I love this deep dive into Tokyo's local scale infrastructure.
When visiting Tokyo, if you are attuned to eating the world with your eyes and particularly the layers of urban life bigger than a cellphone and smaller than a building, one of the first things you’ll notice is how comparatively small the vehicles seem to be. Then, the sheer variety of these small vehicles. And then, how these vehicles, by virtue of their humble and appropriate scale and speed, help produce the city’s often delightfully humane streets. And then finally, that these small vehicles are scurrying around the world’s largest city.
By way of comparison, the municipal and commercial vehicles blasting around Manhattan, for example, are more like hulking tanks, built for battle, apparently ready to face off against the army of gargantuan SUVs contesting the same spaces. But in Tokyo, a city three times larger, the small scale of the vehicles makes instinctive sense.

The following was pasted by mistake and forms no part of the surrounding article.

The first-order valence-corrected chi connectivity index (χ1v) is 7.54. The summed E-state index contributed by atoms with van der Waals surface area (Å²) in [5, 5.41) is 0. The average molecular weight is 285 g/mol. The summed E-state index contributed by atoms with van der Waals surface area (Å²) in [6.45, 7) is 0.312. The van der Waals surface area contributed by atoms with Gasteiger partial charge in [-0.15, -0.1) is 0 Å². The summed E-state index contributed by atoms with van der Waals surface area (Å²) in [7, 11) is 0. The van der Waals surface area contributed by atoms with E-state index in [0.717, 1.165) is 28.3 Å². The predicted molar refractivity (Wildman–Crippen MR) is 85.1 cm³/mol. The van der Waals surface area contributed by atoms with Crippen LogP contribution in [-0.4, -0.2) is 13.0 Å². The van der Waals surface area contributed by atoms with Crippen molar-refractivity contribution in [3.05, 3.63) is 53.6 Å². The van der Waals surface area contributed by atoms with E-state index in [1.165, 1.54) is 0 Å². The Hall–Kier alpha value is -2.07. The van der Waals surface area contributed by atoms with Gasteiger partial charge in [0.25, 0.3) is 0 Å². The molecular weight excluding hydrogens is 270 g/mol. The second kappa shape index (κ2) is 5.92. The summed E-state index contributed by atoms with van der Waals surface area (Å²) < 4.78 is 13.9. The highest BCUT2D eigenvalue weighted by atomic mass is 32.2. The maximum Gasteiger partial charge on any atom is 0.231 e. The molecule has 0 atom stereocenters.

Small vehicles of Tokyo by Dan Hill
(via the always excellent Webcurios newsletter)
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(the irony of not being able to drive and therefore celebrating this day every day is not lost on me)
This statistic from the BBC certainly woke me up this morning.
He has calculated that the CO2 emissions from electrical equipment being left on standby are equivalent to 1.4 million long-haul flights.
To put it another way, the entire population of Glasgow could fly to New York and back again and the resulting emissions would still be less than that from devices left in sleep mode.
Another number to illustrate the scale of the problem. Televisions alone produce nearly half a million tonnes of CO2 annually by being left on standby.